# How does a correlation receiver ensure which transmitted data does a user see?

Hello! I understand that using correlation, one can set up a system wherein multiple users can transmit at the same time using the same channel. And theoretically, I understand that if the correlation is equal to 0, then one can restrict which one will be able to receive which kind of data. For example, If User 1 transmits data X and User 2 transmits data Y, add them, and send them in the same channel, then User 3 can receive data X provided that it knows the correlation. And another user cannot receive data X.

What I don't quite understand is the mathematics behind it. How do I prove that data X transmitted by User 1 gets received by User 3, and not another User. What equations can I use, or how does this use the autocorrelation function $$R_{xy}\left[ k \right] =\sum_{n=-\infty }^{+\infty }x\left[ n-k \right]y*\left[ n \right]$$

Thanks!

Correlation is a sum of products. With a "correlation function" (such as autocorrelation function, cross-correlation function, etc) we are actually doing multiple correlations, one for each possible change in some variable of interest. In this case, the OP has shown a cross-correlation function since it is the correlation between $$x$$ and $$y$$ with the variable of interest being a delay index $$k$$. It is also very important to point out that it is a complex conjugate multiplication (the OP did not raise the * so may not be clear so rewriting here):

$$R_{xy}[k] = \sum_{n=-\infty}^{+\infty} x[n-k]y^*[n]$$

In this case the variable of interest is the delay index $$k$$ where the correlation (sum of products) is being computed for each possible delay index $$k$$: we delay one waveform relative to another and repeat the sum of products computation (lots of processing!), and here we would be looking for either a delay index $$k$$ where the correlation is strongest to the waveform we are looking for (so if $$y[n] = x[n] + noise$$ for example where "noise" could be other users), and we would desire that other users be uncorrelated so not have any correlation response.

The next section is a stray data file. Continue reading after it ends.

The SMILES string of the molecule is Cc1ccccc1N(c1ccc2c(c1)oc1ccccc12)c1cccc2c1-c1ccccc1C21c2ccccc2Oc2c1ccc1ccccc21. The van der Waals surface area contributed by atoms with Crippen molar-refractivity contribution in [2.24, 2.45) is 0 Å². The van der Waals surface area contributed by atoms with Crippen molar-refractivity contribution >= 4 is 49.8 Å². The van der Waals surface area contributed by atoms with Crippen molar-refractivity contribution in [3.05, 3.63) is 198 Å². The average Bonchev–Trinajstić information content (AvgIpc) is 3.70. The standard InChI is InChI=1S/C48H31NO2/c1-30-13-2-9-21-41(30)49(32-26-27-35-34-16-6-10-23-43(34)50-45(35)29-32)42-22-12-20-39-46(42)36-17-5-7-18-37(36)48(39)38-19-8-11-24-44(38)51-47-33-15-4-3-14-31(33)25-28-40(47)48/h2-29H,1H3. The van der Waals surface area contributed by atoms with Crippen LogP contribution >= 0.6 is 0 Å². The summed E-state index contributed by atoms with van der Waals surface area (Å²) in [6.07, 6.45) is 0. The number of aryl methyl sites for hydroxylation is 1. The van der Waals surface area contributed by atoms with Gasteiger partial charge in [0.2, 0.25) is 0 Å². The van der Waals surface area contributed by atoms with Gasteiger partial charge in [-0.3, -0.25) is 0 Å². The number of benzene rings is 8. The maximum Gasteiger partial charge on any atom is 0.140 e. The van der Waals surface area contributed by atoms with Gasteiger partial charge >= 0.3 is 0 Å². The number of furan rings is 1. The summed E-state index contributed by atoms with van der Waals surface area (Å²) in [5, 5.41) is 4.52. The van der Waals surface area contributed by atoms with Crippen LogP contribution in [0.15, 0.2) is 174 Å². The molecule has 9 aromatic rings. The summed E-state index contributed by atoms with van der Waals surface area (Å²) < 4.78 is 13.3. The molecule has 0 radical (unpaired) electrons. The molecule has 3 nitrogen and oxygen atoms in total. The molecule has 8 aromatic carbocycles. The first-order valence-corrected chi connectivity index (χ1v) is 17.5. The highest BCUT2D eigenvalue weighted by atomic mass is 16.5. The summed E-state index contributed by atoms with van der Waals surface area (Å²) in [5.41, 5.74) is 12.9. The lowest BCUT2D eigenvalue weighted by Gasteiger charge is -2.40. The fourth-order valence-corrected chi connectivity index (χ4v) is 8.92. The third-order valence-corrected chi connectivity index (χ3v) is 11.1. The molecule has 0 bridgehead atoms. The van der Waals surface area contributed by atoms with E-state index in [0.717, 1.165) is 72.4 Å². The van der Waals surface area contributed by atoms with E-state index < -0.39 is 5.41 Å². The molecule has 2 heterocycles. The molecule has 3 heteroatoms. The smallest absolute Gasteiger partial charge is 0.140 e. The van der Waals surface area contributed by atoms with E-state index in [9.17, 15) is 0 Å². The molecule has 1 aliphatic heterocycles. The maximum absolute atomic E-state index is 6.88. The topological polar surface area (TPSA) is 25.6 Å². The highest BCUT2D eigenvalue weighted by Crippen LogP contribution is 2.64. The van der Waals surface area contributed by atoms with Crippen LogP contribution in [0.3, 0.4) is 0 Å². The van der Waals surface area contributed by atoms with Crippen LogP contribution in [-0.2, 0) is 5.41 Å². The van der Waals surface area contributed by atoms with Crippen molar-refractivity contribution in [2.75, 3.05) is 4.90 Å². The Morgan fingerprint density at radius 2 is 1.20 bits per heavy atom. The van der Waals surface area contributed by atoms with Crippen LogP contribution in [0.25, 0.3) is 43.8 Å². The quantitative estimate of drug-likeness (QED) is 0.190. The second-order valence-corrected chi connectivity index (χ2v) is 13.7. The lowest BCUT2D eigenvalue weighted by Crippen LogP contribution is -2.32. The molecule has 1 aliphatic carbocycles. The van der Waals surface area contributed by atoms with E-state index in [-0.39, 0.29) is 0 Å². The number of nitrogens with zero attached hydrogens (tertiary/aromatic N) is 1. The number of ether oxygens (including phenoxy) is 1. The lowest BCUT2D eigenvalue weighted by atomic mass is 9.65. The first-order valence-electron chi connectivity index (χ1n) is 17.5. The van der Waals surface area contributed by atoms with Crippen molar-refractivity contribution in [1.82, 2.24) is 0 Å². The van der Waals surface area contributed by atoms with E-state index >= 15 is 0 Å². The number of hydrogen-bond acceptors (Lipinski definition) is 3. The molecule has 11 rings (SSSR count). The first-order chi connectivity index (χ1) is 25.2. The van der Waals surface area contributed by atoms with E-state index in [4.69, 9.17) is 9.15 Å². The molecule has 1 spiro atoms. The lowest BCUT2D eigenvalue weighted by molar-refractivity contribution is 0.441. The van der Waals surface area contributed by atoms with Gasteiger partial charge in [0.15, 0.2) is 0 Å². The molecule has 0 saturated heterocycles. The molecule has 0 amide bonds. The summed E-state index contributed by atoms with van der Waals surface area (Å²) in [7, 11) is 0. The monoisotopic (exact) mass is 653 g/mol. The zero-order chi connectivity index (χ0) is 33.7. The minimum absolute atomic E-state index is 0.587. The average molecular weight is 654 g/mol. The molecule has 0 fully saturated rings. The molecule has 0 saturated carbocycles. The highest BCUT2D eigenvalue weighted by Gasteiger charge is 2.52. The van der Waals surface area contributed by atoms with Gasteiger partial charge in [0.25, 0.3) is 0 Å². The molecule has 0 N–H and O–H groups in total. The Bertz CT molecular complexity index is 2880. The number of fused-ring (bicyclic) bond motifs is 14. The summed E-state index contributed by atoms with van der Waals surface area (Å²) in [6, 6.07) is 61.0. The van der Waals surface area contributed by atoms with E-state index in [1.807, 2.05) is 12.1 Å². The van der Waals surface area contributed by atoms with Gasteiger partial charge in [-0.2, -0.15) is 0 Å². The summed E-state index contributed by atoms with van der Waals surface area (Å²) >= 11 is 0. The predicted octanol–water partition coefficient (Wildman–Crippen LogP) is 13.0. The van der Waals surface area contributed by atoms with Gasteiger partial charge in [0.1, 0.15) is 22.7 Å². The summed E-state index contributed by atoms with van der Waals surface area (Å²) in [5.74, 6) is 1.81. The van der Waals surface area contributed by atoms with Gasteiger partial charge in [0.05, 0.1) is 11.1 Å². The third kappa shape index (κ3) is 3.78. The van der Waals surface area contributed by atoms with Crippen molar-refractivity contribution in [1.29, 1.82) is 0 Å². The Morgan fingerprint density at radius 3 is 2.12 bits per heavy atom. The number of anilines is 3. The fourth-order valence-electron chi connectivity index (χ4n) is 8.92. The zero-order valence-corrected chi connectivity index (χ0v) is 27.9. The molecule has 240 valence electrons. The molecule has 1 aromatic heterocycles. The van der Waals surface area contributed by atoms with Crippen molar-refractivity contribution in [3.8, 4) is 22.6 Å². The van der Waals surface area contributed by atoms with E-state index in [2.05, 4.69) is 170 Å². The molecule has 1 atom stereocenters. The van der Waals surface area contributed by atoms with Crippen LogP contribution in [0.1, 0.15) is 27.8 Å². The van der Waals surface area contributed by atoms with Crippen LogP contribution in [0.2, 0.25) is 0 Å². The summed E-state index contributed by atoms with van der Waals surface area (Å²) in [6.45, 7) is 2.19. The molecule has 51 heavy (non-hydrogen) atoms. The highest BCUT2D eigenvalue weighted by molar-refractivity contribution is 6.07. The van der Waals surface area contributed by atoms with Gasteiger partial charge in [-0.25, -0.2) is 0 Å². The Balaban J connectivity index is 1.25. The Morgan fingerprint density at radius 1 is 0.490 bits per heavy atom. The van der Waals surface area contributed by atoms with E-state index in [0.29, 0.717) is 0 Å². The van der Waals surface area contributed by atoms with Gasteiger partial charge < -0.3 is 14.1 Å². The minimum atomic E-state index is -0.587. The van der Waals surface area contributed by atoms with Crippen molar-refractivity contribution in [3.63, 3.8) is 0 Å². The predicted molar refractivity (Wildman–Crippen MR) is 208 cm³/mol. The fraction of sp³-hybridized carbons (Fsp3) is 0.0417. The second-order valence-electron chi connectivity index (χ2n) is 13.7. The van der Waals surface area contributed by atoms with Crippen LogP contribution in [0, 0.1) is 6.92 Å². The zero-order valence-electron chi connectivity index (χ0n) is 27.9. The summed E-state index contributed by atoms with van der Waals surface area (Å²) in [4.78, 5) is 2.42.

We could also use this property for timing and synchronization by using codes that have an auto-correlation property where they are very strong when the codes align and nearly zero for every other offset. Auto-correlation is given as:

$$R_{yy}[k] = \sum_{n=-\infty}^{+\infty} y[n-k]y^*[n]$$

A simple example of this is a 11-bit barker code given as 1 0 1 1 0 1 1 1 0 0 0

If you replace all zeros with -1 in the above sequence, you will see that the autocorrelation is 11 when the code aligns and -1 for every other rotational shift (by doing a sum of products which is correlation).

In terms of using this with multiple users (CDMA), consider that each user has a unique code, and very importantly we'll assume that the power from each user that a receiver sees is about the same (this is very important for CDMA to work properly and thus a reverse power control mechanism is often used, or as it the case of Satcom such as GPS, the transmitters are so far away that all receivers receive about the same power level from each of the satellites). If each user has a unique code and those codes for each user are known to be uncorrelated, we can use cross correlation of correlating the received signal given by $$r[n]$$ with the code for a given user given by $$y[n]$$ to extract the data for that user (one way to do this such as with spread spectrum is to modulate the code sequence so that the entire sequence is inverted according to the data and thus the data is at a much lower rate than the code). The math is to just use the cross-correlation function, or more likely use a delay lock loop to align the local code with the code position in the received signal and just keep computing the correlation: if our local code is known to be aligned from a prior acquisition operation, then we simply multiply the received signal by the local code and accumulate over the sequence (symbol) period. This is an integrate and dump receiver. Often there will be additional integrate and dump channels to maintain tracking (early-late).

• Hello! To check if I understood this right, if I have 4 uncorrelated signals, lets say [1 0 0 0] [0 1 0 0] [0 0 1 0] [0 0 0 1], then if I want to send a symbol $a$ from [1 0 0 0] to [0 0 1 0] I will just cross correlate the two? so $r = [0 1 0 0 0 0 0]$. And I know the other users won't see this because if I cross correlate [1 0 0 0] with the other two signals it won't be equal to $r$? – Minchu May 18 at 13:24
• Yes just cross correlate but you need to be aligned in time with the code and you need to have some confidence that all users are received at similar power levels. With a 4 chip code then you also depend on zero cross correlation which requires absolute phase coherence between all the codes so is really only usable when transmitted from the same transmitter (one to many broadcast) unlike using longer PN codes where you actually can get a power advantage through processing gain. – Dan Boschen May 18 at 13:48